APS helps residents without power

YUMA, Ariz. – Hundreds of residents in Yuma County are still without power, the weather is not cooperating, and lack of electricity means many residents will be left in the summer heat.
Arizona Public Service (APS) set up shop at Yuma Fire Station 3 to hand out dry ice to residents without power.

“That’s a really important component to this restoration effort to make sure that people can get the dry ice and get it back to their homes and stick them in their freezers to maintain their perishable goods,” said Anna Chaulk, community affairs manager for APS.

Resident Kim Wolf took it upon herself to help out with the dry ice distribution by personally delivering ice to dozens of her neighbors in the area near Co. 17 St. and 3E.

“There’s a lot people in this neighborhood that are handicap or elderly, they can’t get out, the roads are closed, we can’t get back,” said Wolf.

More than 50 power poles were knocked down by strong winds leaving about 9,000 residents county-wide in the dark without a way to cool down according to APS officials.

“The rain was so hard that it was just, I mean it soaked the hay, soaked everything, it was pushing through window seals. I’ve never seen rain like that,” said Justin Howerton, who lives in the rural area of Yuma County.

APS officials said they are down to about 375 customers without power by Wednesday early afternoon. They add that they hope to have everyone back up and running by Thursday at 6 p.m.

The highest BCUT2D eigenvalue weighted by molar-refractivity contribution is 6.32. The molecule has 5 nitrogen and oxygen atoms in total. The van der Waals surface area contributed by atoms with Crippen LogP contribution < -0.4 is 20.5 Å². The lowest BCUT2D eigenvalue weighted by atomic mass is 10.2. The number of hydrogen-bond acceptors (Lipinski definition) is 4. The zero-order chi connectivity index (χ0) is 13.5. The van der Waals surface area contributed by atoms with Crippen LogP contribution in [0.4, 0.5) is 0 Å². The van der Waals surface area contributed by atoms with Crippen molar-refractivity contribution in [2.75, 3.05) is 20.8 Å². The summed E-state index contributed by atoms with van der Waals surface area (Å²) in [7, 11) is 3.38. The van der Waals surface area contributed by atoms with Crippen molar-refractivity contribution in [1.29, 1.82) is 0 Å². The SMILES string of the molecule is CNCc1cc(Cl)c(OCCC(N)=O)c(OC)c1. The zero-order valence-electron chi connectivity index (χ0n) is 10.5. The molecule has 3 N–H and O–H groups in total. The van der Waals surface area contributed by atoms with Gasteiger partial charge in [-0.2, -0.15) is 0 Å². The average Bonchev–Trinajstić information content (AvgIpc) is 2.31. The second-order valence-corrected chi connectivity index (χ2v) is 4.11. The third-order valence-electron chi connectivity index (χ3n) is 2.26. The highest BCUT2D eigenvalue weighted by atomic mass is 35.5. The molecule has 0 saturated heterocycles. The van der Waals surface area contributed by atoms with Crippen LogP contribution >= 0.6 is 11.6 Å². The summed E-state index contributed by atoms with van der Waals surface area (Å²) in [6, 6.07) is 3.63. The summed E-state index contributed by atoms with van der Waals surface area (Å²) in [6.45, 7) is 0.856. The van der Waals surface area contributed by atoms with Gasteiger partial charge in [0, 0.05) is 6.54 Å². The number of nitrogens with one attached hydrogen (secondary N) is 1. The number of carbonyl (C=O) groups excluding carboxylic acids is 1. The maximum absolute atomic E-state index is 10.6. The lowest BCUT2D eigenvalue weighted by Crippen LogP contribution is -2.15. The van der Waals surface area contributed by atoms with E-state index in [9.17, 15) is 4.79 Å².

“The dry ice is going to help, keep that meat cooled off until we get some generators running in the house and then we can start cooling those freezers back to where they’re supposed to be to keep the meat frozen,” said Howerton, “And then the refrigerators to keeping drinks fresh and cold, keeping milk and stuff from spoiling, so it’s going to be a big help.”

About The Author

Eduardo Santiago joined the FOX 9 and ABC 5 news team in February, 2012. That’s the same year KECY launched its very first local newscast. He has been covering local news in Yuma and the Imperial Valley since his start as a KYMA photojournalist in 2006. During his decade in broadcasting, Eduardo has covered some of the biggest stories in the Desert Southwest – from President Bush’s visit to Yuma, Ariz. to the uncovering of drug tunnels that span the US-Mexico border. One of the most memorable stories Eduardo covered was the 2010 Easter Earthquake that rocked the Imperial Valley, Mexicali, and Yuma. Eduardo, along with his news team, won an award from the Associated Press for best coverage of an ongoing story following the quake. Before he made his move to TV, Eduardo was just a kid born in East Los Angeles, where he spent his early childhood. His parents moved him to Mexicali, B.C. Mexico, where he did most of his elementary school education. He finally landed in El Centro, where he graduated from Central Union High School in 2005. Eduardo is currently a student at Imperial Valley College. You can find Eduardo hanging out in the Imperial Valley and Yuma with his family on any given weekend. His off-screen passion is playing guitar and sports.

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